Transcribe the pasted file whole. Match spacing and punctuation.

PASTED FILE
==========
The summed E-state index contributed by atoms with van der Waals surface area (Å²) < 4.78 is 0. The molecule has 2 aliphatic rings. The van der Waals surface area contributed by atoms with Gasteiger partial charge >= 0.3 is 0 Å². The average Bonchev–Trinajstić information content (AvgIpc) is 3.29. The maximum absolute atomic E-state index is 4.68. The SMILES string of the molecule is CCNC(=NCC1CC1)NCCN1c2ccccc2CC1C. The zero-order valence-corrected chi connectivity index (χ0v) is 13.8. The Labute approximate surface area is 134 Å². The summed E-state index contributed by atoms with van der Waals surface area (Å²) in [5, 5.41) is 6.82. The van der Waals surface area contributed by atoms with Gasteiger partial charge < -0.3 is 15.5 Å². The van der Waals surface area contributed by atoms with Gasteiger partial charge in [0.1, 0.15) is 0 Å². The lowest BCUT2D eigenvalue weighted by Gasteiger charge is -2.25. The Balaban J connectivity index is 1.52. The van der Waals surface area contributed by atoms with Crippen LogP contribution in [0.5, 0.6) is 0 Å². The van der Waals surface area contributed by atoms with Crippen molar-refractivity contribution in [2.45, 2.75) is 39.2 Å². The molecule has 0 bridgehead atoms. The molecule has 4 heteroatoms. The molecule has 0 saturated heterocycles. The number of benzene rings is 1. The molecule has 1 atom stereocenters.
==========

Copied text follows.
The summed E-state index contributed by atoms with van der Waals surface area (Å²) < 4.78 is 0. The molecule has 2 aliphatic rings. The van der Waals surface area contributed by atoms with Gasteiger partial charge >= 0.3 is 0 Å². The average Bonchev–Trinajstić information content (AvgIpc) is 3.29. The maximum absolute atomic E-state index is 4.68. The SMILES string of the molecule is CCNC(=NCC1CC1)NCCN1c2ccccc2CC1C. The zero-order valence-corrected chi connectivity index (χ0v) is 13.8. The Labute approximate surface area is 134 Å². The summed E-state index contributed by atoms with van der Waals surface area (Å²) in [5, 5.41) is 6.82. The van der Waals surface area contributed by atoms with Gasteiger partial charge < -0.3 is 15.5 Å². The van der Waals surface area contributed by atoms with Gasteiger partial charge in [0.1, 0.15) is 0 Å². The lowest BCUT2D eigenvalue weighted by Gasteiger charge is -2.25. The Balaban J connectivity index is 1.52. The van der Waals surface area contributed by atoms with Crippen LogP contribution in [0.5, 0.6) is 0 Å². The van der Waals surface area contributed by atoms with Crippen molar-refractivity contribution in [2.45, 2.75) is 39.2 Å². The molecule has 0 bridgehead atoms. The molecule has 4 heteroatoms. The molecule has 0 saturated heterocycles. The number of benzene rings is 1. The molecule has 1 atom stereocenters.